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Susan O'Rourke | May 25, 2022

UNC World View is pleased to announce the launch of the 2021-2022 Fellows Program Curriculum, Exploring Indigenous Cultures: Ancient North Carolinians, Past and Present. The lessons were developed through collaboration between K-12 and community college educators, UNC’s Research Laboratories of Archaeology (RLA), and the UNC American Indian Center. UNC World View Associate Director Julie Kinnaird shares that the program brought together “North Carolina educators [from] a variety of disciplines in K-12 schools and community colleges so students can learn about the ancient peoples that lived here and those who represent today’s vibrant American Indian populations.”

A diverse set of lessons to be used in many grade levels and across subject areas was produced by Fellows from all across North Carolina. For example, humanities instructors might explore lessons that dive into the connections between Shakespearean drama and Indigenous cultures while STEM instructors might incorporate lessons on environmental racism or studying arcs alongside the atlatl. Regardless of subject, all lessons developed through the Fellows program integrate the resources found on the Ancient North Carolinians: A Virtual Museum of North Carolina Archaeology website. This website, developed by the RLA, tells the story of the people who lived in North Carolina from 15,000 years ago to the early eighteenth century—the ancestors of today’s American Indians. The comprehensive website allows users to discover archaeology in their part of North Carolina, learn about American Indian and Colonial heritage, explore driving trails of archaeological and historical sites, and much more. There are also video galleries and 3D models of ancient objects, from stone spearheads and knives, to ceramic pots, to animal bone tools and ornaments. This virtual museum is a valuable resource for educators and the newly created lessons will help bring the site to North Carolina classrooms.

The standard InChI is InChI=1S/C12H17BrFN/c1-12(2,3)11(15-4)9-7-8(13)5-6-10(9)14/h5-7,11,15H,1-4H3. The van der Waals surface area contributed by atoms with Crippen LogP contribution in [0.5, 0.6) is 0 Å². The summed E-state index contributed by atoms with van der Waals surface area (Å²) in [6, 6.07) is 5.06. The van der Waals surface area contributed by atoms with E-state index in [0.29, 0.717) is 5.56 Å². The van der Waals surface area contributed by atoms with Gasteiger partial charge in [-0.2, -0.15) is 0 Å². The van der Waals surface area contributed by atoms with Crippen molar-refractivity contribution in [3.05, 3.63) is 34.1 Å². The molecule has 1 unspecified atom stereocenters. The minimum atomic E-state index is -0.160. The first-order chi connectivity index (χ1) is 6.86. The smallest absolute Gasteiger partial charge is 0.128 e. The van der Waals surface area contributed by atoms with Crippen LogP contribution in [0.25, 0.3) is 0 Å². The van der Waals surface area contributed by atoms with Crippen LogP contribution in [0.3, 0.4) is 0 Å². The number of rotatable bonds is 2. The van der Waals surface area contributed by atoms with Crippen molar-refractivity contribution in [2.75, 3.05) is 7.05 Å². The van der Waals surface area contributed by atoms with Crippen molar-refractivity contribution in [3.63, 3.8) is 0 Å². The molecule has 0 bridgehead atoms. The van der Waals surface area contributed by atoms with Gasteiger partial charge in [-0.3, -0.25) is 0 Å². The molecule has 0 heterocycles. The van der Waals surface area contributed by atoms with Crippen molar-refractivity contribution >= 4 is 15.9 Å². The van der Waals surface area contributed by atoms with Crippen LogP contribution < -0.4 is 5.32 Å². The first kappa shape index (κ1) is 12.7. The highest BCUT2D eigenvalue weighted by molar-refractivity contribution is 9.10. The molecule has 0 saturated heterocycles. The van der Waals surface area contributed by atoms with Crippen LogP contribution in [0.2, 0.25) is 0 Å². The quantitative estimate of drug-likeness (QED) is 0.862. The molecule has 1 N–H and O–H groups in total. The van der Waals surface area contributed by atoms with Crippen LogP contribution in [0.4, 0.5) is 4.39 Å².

The lesson plans, Julie affirms, will get students thinking more deeply about “past indigenous lifeways—their complexity, resiliency, and vitality—[and] the contributions American Indians….continue to make to the present and future of North Carolina.”

Click here to read the site introduction and here to browse these downloadable lessons by grade.

Thank you to all the 2021-2022 Fellows for their work in bringing the diversity of Indigenous history and contemporary culture to light and a special thank you to the UNC’s Research Laboratories of Archaeology (RLA), and the UNC American Indian Center for their support of this program. To learn more about each Fellow click here.